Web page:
The British government still hopes to prevent elected members of the United Kingdom from sitting in the newly-elected European Parliament with an agreement on Brexit
The British government hoped on Tuesday to be able to pass its Brexit agreement before July. Downing Street has set a new timetable, saying it wants to agree before the first plenary session of the European Parliament scheduled for 2 July. The aim is to prevent British MEPs from sitting there, three years after the referendum that decided the exit of the United Kingdom from the EU.
“It is imperative to introduce the exit agreement bill (…) ahead of the summer recess,” Conservative Premier Theresa May said after a new session of talks with the Labour opposition. But if “the (British) Parliament has not adopted an exit agreement, approved by the Queen, by June 30th, the MEP’s “sit”, she pointed.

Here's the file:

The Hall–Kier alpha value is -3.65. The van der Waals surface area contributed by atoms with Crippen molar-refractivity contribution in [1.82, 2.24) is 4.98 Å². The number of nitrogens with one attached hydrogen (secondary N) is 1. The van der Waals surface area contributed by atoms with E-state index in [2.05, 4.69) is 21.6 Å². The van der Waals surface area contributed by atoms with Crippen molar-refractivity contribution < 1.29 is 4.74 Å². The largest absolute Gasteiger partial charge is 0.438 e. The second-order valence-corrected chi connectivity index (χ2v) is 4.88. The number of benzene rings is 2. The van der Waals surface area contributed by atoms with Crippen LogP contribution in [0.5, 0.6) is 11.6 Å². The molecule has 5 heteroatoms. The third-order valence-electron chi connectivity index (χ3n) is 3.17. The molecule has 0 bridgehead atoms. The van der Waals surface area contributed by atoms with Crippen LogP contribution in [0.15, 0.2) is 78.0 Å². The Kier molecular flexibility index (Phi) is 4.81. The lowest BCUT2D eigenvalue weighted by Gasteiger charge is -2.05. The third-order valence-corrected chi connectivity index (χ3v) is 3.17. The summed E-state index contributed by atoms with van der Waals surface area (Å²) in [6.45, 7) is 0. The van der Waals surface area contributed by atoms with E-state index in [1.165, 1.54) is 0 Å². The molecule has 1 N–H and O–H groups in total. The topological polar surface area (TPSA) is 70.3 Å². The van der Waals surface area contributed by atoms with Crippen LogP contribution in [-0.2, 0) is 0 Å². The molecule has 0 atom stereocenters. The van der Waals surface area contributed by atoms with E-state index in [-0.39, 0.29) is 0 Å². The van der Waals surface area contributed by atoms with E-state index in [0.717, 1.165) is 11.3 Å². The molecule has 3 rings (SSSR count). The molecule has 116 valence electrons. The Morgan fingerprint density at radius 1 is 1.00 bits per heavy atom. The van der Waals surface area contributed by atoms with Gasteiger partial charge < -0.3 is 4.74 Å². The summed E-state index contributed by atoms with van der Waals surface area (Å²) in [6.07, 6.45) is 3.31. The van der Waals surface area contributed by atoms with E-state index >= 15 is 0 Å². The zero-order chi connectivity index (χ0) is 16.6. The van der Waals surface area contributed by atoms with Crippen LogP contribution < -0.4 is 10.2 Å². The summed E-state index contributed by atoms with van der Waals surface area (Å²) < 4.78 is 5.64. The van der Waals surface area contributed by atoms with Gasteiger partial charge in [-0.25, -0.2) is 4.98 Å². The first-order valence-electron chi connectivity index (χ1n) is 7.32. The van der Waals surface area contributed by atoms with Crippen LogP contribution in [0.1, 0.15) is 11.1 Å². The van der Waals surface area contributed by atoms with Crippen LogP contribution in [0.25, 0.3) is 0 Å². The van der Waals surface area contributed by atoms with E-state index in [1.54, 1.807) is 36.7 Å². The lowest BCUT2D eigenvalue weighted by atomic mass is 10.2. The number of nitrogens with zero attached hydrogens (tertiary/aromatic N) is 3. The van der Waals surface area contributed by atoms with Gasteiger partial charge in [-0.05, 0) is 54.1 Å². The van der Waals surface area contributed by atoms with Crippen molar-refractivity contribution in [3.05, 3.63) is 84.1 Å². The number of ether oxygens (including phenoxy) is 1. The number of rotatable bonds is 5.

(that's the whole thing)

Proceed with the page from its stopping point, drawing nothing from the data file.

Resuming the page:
The exit agreement has already been rejected three times by British MPs
The exit agreement concluded by Theresa May with Brussels in November has already been rejected three times by British MPs, forcing London to ask twice for a Brexit postponement in Brussels, initially scheduled for March 29 and now set at October 31 at the latest. later.
In the face of this impasse, the government and the Labour opposition began negotiations in early April to find a compromise on the future relationship between their country and the EU. If no solution emerges from “difficult” discussions with the Labour opposition, the government plans to hold a series of votes on options for the future relationship between Brussels and London.
As a reminder, the European elections will take place on May 23rd in the Brexit country, even though the government has long claimed that it could cancel their holding if its divorce agreement with the European Union was adopted by the British Parliament before.